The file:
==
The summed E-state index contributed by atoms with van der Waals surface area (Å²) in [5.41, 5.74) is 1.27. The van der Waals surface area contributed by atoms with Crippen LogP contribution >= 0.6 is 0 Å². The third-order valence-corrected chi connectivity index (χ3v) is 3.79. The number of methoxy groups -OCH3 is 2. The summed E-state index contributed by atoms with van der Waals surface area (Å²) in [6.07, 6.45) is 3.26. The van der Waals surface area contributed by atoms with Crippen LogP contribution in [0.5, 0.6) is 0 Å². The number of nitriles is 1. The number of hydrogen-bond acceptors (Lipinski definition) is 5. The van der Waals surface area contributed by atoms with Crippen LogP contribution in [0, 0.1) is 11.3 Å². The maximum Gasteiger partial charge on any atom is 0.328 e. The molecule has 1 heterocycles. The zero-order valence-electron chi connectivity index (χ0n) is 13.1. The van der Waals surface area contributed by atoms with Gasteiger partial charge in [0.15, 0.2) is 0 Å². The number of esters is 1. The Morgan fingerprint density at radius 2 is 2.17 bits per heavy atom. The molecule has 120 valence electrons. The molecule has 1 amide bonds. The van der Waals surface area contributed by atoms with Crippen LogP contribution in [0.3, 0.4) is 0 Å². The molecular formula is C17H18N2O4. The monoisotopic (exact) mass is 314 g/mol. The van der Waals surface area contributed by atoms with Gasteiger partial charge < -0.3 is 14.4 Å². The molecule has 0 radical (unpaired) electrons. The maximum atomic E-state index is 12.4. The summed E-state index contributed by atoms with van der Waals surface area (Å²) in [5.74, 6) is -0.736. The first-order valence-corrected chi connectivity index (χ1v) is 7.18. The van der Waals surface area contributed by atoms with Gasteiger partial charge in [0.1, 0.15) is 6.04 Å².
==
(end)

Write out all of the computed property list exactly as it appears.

The summed E-state index contributed by atoms with van der Waals surface area (Å²) in [5.41, 5.74) is 1.27. The van der Waals surface area contributed by atoms with Crippen LogP contribution >= 0.6 is 0 Å². The third-order valence-corrected chi connectivity index (χ3v) is 3.79. The number of methoxy groups -OCH3 is 2. The summed E-state index contributed by atoms with van der Waals surface area (Å²) in [6.07, 6.45) is 3.26. The van der Waals surface area contributed by atoms with Crippen LogP contribution in [0.5, 0.6) is 0 Å². The number of nitriles is 1. The number of hydrogen-bond acceptors (Lipinski definition) is 5. The van der Waals surface area contributed by atoms with Crippen LogP contribution in [0, 0.1) is 11.3 Å². The maximum Gasteiger partial charge on any atom is 0.328 e. The molecule has 1 heterocycles. The zero-order valence-electron chi connectivity index (χ0n) is 13.1. The van der Waals surface area contributed by atoms with Gasteiger partial charge in [0.15, 0.2) is 0 Å². The number of esters is 1. The Morgan fingerprint density at radius 2 is 2.17 bits per heavy atom. The molecule has 120 valence electrons. The molecule has 1 amide bonds. The van der Waals surface area contributed by atoms with Crippen LogP contribution in [0.3, 0.4) is 0 Å². The molecular formula is C17H18N2O4. The monoisotopic (exact) mass is 314 g/mol. The van der Waals surface area contributed by atoms with Gasteiger partial charge < -0.3 is 14.4 Å². The molecule has 0 radical (unpaired) electrons. The maximum atomic E-state index is 12.4. The summed E-state index contributed by atoms with van der Waals surface area (Å²) in [5.74, 6) is -0.736. The first-order valence-corrected chi connectivity index (χ1v) is 7.18. The van der Waals surface area contributed by atoms with Gasteiger partial charge in [0.1, 0.15) is 6.04 Å².